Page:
The term "post-internet" has been thrown around a lot this year to describe the increasingly fractured musical landscape that surrounds us. Think about the most discussed "rising" stars of the year and you'll find nary a thread to tie them together. Grimes is futuristic bubble gum/space-pop. Cloud Nothings seemingly appeared out of thin air with Attack on Memory
, but Dylan Baldi's skittering yet (somehow) simultaneously aggressive neo-grunge rang in the near year in the best way imaginable. The Alabama Shakes looked further back than anyone else with their Janis Joplin-esque blues, but they're set to have an enormous summer festival season. Of Monsters and Men are Icelandic communal folk, but how many of us still can't get "Little Talks" out of our head? L.A. duo Electric Guest
seem like another perfect example of the dispirate and diffuse inspirations at the core of so many modern bands, and after chatting with Asa Taccone and Matthew Compton, we've got a better idea of what inspired their infectious Motown/electro-pop.
Electric Guest's debut album, Mondo
, came out 4/24 on Downtown Records
. The band has only just started to release music but Taccone and Compton have known each other for about six years. As Compton told us, "We met when I was coming over to the house that Asa was living in and recording with one of his roommates." The house was to home a collection of different artists (including Brian "Danger Mouse" Burton at one point). "I was was going to the recording studio in the basement and I'd always hear Asa play a couple of songs. I'd play some songs with him on the drums and bass. I really liked just coming over more and more as time came on, and we were a band after a while."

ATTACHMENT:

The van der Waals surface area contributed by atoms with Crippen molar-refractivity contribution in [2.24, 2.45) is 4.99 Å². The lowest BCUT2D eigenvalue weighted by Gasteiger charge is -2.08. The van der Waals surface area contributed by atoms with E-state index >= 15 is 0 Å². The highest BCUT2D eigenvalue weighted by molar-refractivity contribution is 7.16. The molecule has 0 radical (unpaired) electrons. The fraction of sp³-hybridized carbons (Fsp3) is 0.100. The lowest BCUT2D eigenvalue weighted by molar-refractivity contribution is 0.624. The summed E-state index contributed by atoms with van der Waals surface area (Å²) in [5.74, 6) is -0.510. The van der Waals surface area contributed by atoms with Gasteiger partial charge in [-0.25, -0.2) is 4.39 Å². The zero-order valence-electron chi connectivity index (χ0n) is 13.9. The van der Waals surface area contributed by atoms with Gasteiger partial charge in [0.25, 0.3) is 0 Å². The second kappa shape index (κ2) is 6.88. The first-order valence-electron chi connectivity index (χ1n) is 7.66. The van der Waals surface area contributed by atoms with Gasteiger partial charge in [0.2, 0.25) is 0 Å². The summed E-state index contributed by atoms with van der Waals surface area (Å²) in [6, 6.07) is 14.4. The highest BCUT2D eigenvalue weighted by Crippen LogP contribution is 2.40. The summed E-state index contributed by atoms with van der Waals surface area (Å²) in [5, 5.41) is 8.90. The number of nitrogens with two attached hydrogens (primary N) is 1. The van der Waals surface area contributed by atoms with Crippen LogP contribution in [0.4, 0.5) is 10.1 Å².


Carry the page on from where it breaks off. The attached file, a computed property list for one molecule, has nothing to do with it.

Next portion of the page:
Electric Guest always struck us as an intriguing band name (sounding like it could be the long-lost sequel to the Tom Wolfe novel The Electric Kool-Aid Acid Test
) and Asa Taccone had an equally eccentric story to explain the origin of the name. "I was in like this boarding school on the east coast and it was kind of a strict school. We had a day off and we went to a Dunkin Donuts on the campus." At this point the audio of the recording went out considerably, but the gist of the story was that he met a hippie-ish/New Age-y woman at the donut shop who said "And Always remember that you're an Electric guest of the universe." Despite the very "Timothy Leary" nature of the quote, it always stuck with Taccone and it ended up being the group's name.
Not only did Danger Mouse live in the same house that Asa Taccone lived in, he also produced Electric Guest's first album. Danger Mouse is one of the premier producers in the country and getting him to produce a first album is an admirable start. Asa Taccone's brother Jorma is one of the three members of The Lonely Island comedy musical group ("Dick In a Box," "I'm On a Boat," "Like a Boss," etc.). "When I was in college, I would call my brother who lives in Los Angeles and I would play him little songs over the phone. And one day he went 'I want you to play it for my friend who makes music,' and he ended up putting Brian [Danger Mouse] on the phone. This was like eight years ago or so. And he was like 'Oh cool, I like that. You should send me more stuff'. And I sent him more stuff. When I was done with school, we just kept up." This friendship ultimately led to Danger Mouse's involvement with the album with Danger Mouse originally being Taccone's mentor and eventually asking to produce Electric Guest's record.
When we did the actual interview, Mondo